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Significado de “sharp” - Diccionario Inglés

Significado de "sharp" - Diccionario Inglés

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sharpadjective

uk   /ʃɑːp/ us   /ʃɑːrp/
  • sharp adjective (ABLE TO CUT)

B1 having a thin edge or point that can cut something or make a hole in something: a knife with a sharp edge/blade. sharp teeth/claws/fingernails The point of this pencil isn't sharp enough.
C2 producing or describing a quick, strong pain that makes you feel like you have been cut: She nudged me with a sharp elbow, to tell me to be quiet. I have this sharp pain in my chest, doctor.
used to describe a part of someone's face that is very pointed: a thin face with a sharp nose
If someone is sharp or makes a sharp statement, they speak or act in a severe and angry way that can hurt other people: He was a little sharp with me when I asked him to help. The proposals came in for some sharp criticism.

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  • sharp adjective (TASTE)

sour in taste: Lemons have a sharp taste. This cheese is rather sharp.
Synonym
  • sharp adjective (CLEVER)

B2 mainly approving intelligent or quick to notice things: Birdwatchers need to have sharp ears and eyes. She has a sharp eye for a bargain. Our new director is very sharp. She manages to combine a sharp mind/intellect with a sympathetic manner. He was a man of sharp wit/sharp-witted man who always spoke his mind. The play was full of sharp one-liners.US He may be old but he's still as sharp as a tack.
  • sharp adjective (FASHIONABLE)

informal fashionable: Tony is a very sharp dresser. a sharp-suited business executive
sharpness
noun [U] uk   /ˈʃɑːp.nəs/ us   /ˈʃɑːrp.nəs/
She has a remarkable sharpness of mind. the sharpness of a photograph/image

sharpadverb

uk   /ʃɑːp/ us   /ʃɑːrp/

sharpadjective, adverb

uk   /ʃɑːp/ us   /ʃɑːrp/

sharpnoun [C]

uk   /ʃɑːp/ us   /ʃɑːrp/
(Definition of sharp from the Cambridge Advanced Learner's Dictionary & Thesaurus © Cambridge University Press)

Significado de "sharp" - Diccionario Inglés Americano

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sharpadjective [-er/-est only]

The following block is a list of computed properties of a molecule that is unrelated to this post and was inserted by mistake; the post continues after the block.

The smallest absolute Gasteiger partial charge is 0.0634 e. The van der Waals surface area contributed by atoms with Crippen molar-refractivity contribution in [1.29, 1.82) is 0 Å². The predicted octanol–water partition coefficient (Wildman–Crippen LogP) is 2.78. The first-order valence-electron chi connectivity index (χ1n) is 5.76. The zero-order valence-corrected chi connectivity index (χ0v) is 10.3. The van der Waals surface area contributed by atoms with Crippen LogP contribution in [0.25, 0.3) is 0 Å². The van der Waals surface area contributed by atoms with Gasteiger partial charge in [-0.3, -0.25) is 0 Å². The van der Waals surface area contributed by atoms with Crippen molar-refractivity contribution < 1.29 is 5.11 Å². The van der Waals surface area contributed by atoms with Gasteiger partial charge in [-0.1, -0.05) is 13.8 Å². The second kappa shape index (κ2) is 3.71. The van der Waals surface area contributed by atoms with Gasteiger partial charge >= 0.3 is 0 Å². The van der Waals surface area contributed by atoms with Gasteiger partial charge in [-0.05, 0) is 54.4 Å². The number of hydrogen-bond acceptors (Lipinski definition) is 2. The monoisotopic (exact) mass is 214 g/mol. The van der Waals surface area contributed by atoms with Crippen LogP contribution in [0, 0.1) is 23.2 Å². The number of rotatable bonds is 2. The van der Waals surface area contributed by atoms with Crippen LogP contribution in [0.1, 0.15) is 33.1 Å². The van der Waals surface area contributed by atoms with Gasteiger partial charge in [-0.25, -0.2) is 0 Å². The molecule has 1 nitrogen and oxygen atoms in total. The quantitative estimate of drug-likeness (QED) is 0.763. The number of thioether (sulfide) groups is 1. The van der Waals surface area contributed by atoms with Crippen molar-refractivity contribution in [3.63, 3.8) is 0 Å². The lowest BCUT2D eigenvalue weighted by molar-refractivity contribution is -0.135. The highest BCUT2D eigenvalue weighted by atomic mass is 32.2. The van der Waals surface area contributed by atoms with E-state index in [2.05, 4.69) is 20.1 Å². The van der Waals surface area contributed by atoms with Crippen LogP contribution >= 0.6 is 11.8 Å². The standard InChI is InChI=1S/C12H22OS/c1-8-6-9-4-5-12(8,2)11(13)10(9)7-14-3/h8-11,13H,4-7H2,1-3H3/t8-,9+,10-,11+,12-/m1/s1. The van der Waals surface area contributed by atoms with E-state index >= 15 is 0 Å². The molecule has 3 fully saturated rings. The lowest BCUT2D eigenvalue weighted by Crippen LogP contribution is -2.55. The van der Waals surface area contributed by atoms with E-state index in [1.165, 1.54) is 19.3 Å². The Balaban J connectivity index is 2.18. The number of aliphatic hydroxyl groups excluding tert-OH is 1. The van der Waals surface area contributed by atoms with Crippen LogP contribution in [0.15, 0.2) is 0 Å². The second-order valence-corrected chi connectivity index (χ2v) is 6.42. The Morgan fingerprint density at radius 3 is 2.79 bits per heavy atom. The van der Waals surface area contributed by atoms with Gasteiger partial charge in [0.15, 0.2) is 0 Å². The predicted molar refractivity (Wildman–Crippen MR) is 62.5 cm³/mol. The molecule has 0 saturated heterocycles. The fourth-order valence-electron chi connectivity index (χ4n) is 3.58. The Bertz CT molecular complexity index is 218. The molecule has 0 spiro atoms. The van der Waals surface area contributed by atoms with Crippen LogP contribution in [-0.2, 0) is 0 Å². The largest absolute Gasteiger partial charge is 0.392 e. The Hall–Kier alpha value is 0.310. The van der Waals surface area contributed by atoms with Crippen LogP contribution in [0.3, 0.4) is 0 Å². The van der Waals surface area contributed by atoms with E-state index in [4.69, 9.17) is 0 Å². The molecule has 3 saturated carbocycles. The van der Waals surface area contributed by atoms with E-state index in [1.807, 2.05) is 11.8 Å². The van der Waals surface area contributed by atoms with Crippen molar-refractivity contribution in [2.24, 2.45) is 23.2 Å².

us   /ʃɑrp/
having a thin edge or point that can cut something: a sharp blade/knife She put a sharp point on the pencil.
sudden and immediately noticeable: a sharp drop in temperature a sharp increase in prices There’s a sharp curve in the road up ahead.
strongly felt: As he leaned over, he felt a sudden, sharp pain in his lower back. This sauce is pretty sharp (= It has a strong taste).
intended to be strong enough to be felt as painful: The candidate delivered a sharp attack on her opponent’s voting record. Leonard has a sharp tongue (= often speaks in a severe and critical way).
easy to see or understand; clear: High-definition television produces a very sharp picture. Sales this month were up, in sharp contrast to the dismal sales of the last few months.
able to understand or see quickly and easily: She has a really sharp mind and a great sense of humor.
infml fashionable: a sharp dresser
sharpness
noun [U] us   /ˈʃɑrp·nəs/

sharpadjective, adverb [-er/-est only]

us   /ʃɑrp/
music higher in pitch than a particular note or the correct note

sharpadverb [not gradable]

us   /ʃɑrp/
exactly at the stated time: The tour bus will leave at 8:30 a.m. sharp.

sharpnoun [C]

us   /ʃɑrp/
  • sharp noun [C] (MUSIC)

music a mark in written music showing that a note should be played a half step higher:
(Definition of sharp from the Cambridge Academic Content Dictionary © Cambridge University Press)

Significado de "sharp" - Diccionario Inglés para los negocios

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sharpadjective

uk   /ʃɑːp/ us  
a sharp change is sudden and very noticeable: a sharp rise/increase in sth Analysts expect a sharp rise in core inflation to 2.7%. The decision is likely to mean a sharp increase in regulatory fees paid by companies registered as sponsors.a sharp drop/decline/fall in sth There has been a sharp decline in the standard of living. Builders faced a sharp drop in construction spending in November.
showing intelligence and excellent judgement: The two are very sharp businessmen who have seen their property business move from handling small-scale office developments to schemes totaling €800 million. She is known in the media as a sharp and incisive thinker.
sharp language is severe and angry: The CEO's proposals came in for some sharp criticism.be sharp with sb He was sharp with me when I asked him to help. Gomez's business practices came under sharp attack at the Senate hearing.
in sharp contrast (to sth)
in a way that is clearly recognized as different to something else: Sales were particularly strong last month, in sharp contrast to its main competitors.
(Definition of sharp from the Cambridge Business English Dictionary © Cambridge University Press)
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“sharp” in Business English

Avoiding common errors with the word enough.
Avoiding common errors with the word enough.
by ,
May 25, 2016
by Liz Walter Enough is a very common word, but it is easy to make mistakes with it. You need to be careful about its position in a sentence, and the prepositions or verb patterns that come after it. I’ll start with the position of enough in the sentence. When we use it with a noun,

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Palabra del día

shade

to prevent direct light from shining on something

Palabra del día

convo noun
convo noun
May 23, 2016
informal a conversation The convo around concussions mostly focuses on guys who play football, but Chastain thinks that this whole thing could be a headache for women too.

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